Monday, 18 January 2016

Wanted :A Visionary Leader

     It is a pity That Nigerians are still living on past glories. A nation that is a mono economy, whose main export is commanding a low price in the international market can I'll afford to live the way we are right now. People are going about as if it is business as usual. Looking round, one can see no sign of the sad turn of the economy in the everyday lives of our functionaries The National Assembly is carrying on as if all is well. At the last count oil per barrel is less than $ 30. Our naira is in a free fall at more than N300 to the dollar. It's southwards journey continues unabated. With this reality nonetheless , the Nass is planning on buy posh foreign made cars with money from the national coffers. With Nigeria's foreign reserve at a meager $29bn the planned purchases is one the nation can ill afford. Comparing this amount with close to $3bn James Cameron's film 'Avatar' grossed worldwide will give a scale of what the nation can make in other sectors when we really put our back to it.
 Opportunities however abound within the nation. Wither the groundnut pyramids, the textile industry, the real sector of the economy? Nigeria has no foundry industry to boast of. Since when was something invented in the country? The environment where excellence can breed is lacking. With a teeming population Nigeria should be coasting economically. However, this sorry pass we have gotten ourselves into was of our own making. Our so called leaders have failed us woefully. They've been superlatively lacking in vision and foresight. What you sow that you'll reap. This is an eternal truism. As a new oil producing nation Gen. Gowan, the then Head of State was said to have said money is not Nigeria's problem but how to spend it. What an unfortunate utterance as as at then a lot of towns and villages were still without roads, electricity, potable water, modern rail system etc, etc. This present parlous condition we find ourselves had been set in motion a long time ago. Where nations like the Emiratis where looking forward to a time when oil will lose it's shine, Nigeria was busy eating it's future. Those countries have diversified their economy to the extent that when you talk of those nations you don't think of oil but tourism, financial services and other allied activities.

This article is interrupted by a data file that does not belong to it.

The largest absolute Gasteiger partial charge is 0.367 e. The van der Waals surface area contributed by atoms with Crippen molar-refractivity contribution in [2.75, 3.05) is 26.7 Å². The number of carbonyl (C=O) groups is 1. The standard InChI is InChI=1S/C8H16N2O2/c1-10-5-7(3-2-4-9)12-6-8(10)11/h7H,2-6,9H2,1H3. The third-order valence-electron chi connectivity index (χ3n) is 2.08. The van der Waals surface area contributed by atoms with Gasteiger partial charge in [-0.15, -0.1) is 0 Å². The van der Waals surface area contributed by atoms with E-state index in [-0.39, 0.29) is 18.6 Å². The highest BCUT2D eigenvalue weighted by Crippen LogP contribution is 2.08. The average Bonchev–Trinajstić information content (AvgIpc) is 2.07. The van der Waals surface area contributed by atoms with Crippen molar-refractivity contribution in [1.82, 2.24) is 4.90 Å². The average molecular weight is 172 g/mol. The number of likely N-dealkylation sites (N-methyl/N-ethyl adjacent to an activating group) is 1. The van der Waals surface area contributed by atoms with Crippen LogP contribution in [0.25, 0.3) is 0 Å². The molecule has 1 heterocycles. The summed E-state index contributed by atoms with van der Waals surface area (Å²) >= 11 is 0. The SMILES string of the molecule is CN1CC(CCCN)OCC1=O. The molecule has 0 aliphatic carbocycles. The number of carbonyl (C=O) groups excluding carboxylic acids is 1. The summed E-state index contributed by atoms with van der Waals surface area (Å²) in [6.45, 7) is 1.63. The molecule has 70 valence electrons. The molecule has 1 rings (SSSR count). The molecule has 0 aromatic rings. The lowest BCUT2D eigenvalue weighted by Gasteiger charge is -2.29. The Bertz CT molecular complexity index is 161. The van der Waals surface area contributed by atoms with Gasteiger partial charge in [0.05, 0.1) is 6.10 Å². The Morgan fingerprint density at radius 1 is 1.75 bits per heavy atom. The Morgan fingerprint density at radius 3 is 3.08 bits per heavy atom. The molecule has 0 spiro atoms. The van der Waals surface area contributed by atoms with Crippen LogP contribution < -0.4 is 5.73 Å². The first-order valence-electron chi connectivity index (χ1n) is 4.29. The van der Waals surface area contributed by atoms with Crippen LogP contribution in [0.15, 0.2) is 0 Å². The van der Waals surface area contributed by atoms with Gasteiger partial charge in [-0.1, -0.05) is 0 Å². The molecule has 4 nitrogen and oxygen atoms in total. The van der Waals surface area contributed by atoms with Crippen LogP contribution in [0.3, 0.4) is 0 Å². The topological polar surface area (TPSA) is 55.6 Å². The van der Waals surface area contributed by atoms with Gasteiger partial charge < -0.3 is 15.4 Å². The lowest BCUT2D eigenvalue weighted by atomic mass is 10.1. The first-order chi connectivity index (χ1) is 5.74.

The earlier Nigeria invests in agriculture the better for everyone. I humbly believed that without the curse of oil Nigeria would have ranked high in the comity of nations. Where did the groundnut pyramids go, our cocoa, coffee. Our palmtrees? With our teeming population and our land and climate there is no reason why we should be feeding Africa, nay, the world.